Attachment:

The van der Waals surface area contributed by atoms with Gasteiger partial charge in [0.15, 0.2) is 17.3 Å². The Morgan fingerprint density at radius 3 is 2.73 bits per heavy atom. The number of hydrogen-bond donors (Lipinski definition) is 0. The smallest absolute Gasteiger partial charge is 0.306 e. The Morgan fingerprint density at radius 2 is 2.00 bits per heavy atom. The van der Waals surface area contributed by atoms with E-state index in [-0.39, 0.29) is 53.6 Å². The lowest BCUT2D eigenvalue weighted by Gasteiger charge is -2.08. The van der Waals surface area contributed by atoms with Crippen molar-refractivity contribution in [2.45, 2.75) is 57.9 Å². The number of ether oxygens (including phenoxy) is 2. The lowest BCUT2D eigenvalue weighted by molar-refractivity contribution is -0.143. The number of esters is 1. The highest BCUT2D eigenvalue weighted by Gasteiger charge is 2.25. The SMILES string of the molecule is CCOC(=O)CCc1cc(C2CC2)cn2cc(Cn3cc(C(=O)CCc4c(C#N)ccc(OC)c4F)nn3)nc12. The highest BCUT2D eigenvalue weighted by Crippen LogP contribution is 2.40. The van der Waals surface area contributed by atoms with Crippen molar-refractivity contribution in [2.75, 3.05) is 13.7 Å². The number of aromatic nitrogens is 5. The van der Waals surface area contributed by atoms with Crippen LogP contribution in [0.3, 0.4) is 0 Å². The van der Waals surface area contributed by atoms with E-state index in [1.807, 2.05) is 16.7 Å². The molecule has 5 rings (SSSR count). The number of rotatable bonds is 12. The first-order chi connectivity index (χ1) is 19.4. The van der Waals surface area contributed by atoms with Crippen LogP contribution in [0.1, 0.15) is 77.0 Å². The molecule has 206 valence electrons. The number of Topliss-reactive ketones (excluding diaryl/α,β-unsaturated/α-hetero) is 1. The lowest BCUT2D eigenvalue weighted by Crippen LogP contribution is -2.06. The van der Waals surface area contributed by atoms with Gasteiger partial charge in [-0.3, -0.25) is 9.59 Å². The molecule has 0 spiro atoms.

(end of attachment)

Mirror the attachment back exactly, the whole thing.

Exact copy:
The van der Waals surface area contributed by atoms with Gasteiger partial charge in [0.15, 0.2) is 17.3 Å². The Morgan fingerprint density at radius 3 is 2.73 bits per heavy atom. The number of hydrogen-bond donors (Lipinski definition) is 0. The smallest absolute Gasteiger partial charge is 0.306 e. The Morgan fingerprint density at radius 2 is 2.00 bits per heavy atom. The van der Waals surface area contributed by atoms with E-state index in [-0.39, 0.29) is 53.6 Å². The lowest BCUT2D eigenvalue weighted by Gasteiger charge is -2.08. The van der Waals surface area contributed by atoms with Crippen molar-refractivity contribution in [2.45, 2.75) is 57.9 Å². The number of ether oxygens (including phenoxy) is 2. The lowest BCUT2D eigenvalue weighted by molar-refractivity contribution is -0.143. The number of esters is 1. The highest BCUT2D eigenvalue weighted by Gasteiger charge is 2.25. The SMILES string of the molecule is CCOC(=O)CCc1cc(C2CC2)cn2cc(Cn3cc(C(=O)CCc4c(C#N)ccc(OC)c4F)nn3)nc12. The highest BCUT2D eigenvalue weighted by Crippen LogP contribution is 2.40. The van der Waals surface area contributed by atoms with Crippen molar-refractivity contribution in [2.75, 3.05) is 13.7 Å². The number of aromatic nitrogens is 5. The van der Waals surface area contributed by atoms with Crippen LogP contribution in [0.3, 0.4) is 0 Å². The van der Waals surface area contributed by atoms with E-state index in [1.807, 2.05) is 16.7 Å². The molecule has 5 rings (SSSR count). The number of rotatable bonds is 12. The first-order chi connectivity index (χ1) is 19.4. The van der Waals surface area contributed by atoms with Crippen LogP contribution in [0.1, 0.15) is 77.0 Å². The molecule has 206 valence electrons. The number of Topliss-reactive ketones (excluding diaryl/α,β-unsaturated/α-hetero) is 1. The lowest BCUT2D eigenvalue weighted by Crippen LogP contribution is -2.06. The van der Waals surface area contributed by atoms with Gasteiger partial charge in [-0.3, -0.25) is 9.59 Å². The molecule has 0 spiro atoms.